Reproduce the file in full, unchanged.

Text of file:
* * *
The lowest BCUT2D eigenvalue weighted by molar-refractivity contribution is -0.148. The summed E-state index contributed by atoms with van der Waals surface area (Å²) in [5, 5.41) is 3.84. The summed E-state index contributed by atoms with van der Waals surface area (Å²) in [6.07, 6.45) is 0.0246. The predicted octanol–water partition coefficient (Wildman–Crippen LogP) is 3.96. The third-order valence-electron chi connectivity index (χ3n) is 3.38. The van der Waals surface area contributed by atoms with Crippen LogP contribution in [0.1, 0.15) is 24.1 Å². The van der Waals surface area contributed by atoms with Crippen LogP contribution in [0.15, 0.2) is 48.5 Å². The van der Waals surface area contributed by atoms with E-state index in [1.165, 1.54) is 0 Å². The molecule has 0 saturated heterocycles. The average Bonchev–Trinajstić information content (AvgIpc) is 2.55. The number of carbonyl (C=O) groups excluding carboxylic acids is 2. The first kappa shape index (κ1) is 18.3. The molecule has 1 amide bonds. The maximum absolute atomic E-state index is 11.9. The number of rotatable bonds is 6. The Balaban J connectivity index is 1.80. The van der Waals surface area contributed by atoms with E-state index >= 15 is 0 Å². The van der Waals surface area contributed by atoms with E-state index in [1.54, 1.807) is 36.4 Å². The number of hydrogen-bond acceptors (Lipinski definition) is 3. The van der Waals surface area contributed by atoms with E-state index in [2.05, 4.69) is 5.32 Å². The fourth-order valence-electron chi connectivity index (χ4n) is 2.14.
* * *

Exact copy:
The lowest BCUT2D eigenvalue weighted by molar-refractivity contribution is -0.148. The summed E-state index contributed by atoms with van der Waals surface area (Å²) in [5, 5.41) is 3.84. The summed E-state index contributed by atoms with van der Waals surface area (Å²) in [6.07, 6.45) is 0.0246. The predicted octanol–water partition coefficient (Wildman–Crippen LogP) is 3.96. The third-order valence-electron chi connectivity index (χ3n) is 3.38. The van der Waals surface area contributed by atoms with Crippen LogP contribution in [0.1, 0.15) is 24.1 Å². The van der Waals surface area contributed by atoms with Crippen LogP contribution in [0.15, 0.2) is 48.5 Å². The van der Waals surface area contributed by atoms with E-state index in [1.165, 1.54) is 0 Å². The molecule has 0 saturated heterocycles. The average Bonchev–Trinajstić information content (AvgIpc) is 2.55. The number of carbonyl (C=O) groups excluding carboxylic acids is 2. The first kappa shape index (κ1) is 18.3. The molecule has 1 amide bonds. The maximum absolute atomic E-state index is 11.9. The number of rotatable bonds is 6. The Balaban J connectivity index is 1.80. The van der Waals surface area contributed by atoms with E-state index >= 15 is 0 Å². The van der Waals surface area contributed by atoms with E-state index in [1.54, 1.807) is 36.4 Å². The number of hydrogen-bond acceptors (Lipinski definition) is 3. The van der Waals surface area contributed by atoms with E-state index in [2.05, 4.69) is 5.32 Å². The fourth-order valence-electron chi connectivity index (χ4n) is 2.14.